The NSA is, on top of everything else, a workplace. Which means that NSA workers have to deal with things like: that supervisor who doesn’t respond to emails. And that guy down the hall who’s a disruptively loud phone-talker. And that unopened box of Ham & Cheese Hot Pockets that’s been taking up valuable freezer space for months now because no one wants to admit that it’s theirs.
In 2010, to help its staff deal with these everyday workplace annoyances, the NSA launched an advice column—available on the agency’s intranet, and accessible only to employees with the proper security clearance. (We know about it now via The Intercept: It was one of the documents leaked by Edward Snowden.) The column was called “Dear Zelda," and it was a mechanism through which NSA workers could (anonymously) seek advice about the tricky business of dealing with fellow NSA workers.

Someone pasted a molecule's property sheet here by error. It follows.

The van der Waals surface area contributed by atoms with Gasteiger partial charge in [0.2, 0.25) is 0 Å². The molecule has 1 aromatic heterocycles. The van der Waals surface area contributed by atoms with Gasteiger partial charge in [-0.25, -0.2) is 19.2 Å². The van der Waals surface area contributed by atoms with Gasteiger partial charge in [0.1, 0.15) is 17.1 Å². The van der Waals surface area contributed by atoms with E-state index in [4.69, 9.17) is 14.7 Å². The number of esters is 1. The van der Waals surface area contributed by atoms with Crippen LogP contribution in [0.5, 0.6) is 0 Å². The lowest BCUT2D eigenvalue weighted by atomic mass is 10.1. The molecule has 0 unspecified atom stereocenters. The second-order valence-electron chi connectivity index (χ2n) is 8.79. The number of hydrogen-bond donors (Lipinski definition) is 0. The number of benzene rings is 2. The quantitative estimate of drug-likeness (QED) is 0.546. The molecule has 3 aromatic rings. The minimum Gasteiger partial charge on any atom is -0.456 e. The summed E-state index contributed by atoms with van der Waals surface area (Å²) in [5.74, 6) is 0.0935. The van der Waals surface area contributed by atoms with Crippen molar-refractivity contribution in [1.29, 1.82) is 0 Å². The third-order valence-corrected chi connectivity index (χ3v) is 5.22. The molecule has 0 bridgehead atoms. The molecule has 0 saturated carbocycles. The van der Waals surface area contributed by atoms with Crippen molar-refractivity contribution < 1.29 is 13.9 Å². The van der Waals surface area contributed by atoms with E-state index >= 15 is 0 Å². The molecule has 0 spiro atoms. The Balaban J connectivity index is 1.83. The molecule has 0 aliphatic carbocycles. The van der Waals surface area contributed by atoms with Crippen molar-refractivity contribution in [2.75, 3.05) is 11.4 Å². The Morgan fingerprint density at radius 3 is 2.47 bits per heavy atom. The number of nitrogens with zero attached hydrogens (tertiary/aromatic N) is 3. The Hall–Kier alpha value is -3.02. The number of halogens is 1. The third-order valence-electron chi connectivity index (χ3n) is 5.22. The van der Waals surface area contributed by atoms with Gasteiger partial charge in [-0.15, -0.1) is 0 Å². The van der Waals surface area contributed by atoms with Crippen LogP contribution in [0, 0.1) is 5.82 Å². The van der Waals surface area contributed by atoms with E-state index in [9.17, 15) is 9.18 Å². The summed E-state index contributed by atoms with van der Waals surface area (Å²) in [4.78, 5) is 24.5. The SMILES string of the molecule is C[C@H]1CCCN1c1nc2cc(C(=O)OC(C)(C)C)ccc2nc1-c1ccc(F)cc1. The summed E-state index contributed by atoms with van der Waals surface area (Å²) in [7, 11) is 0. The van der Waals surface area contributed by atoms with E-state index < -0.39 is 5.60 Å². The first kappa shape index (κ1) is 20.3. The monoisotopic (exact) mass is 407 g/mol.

The first column involved a sartorial conundrum.
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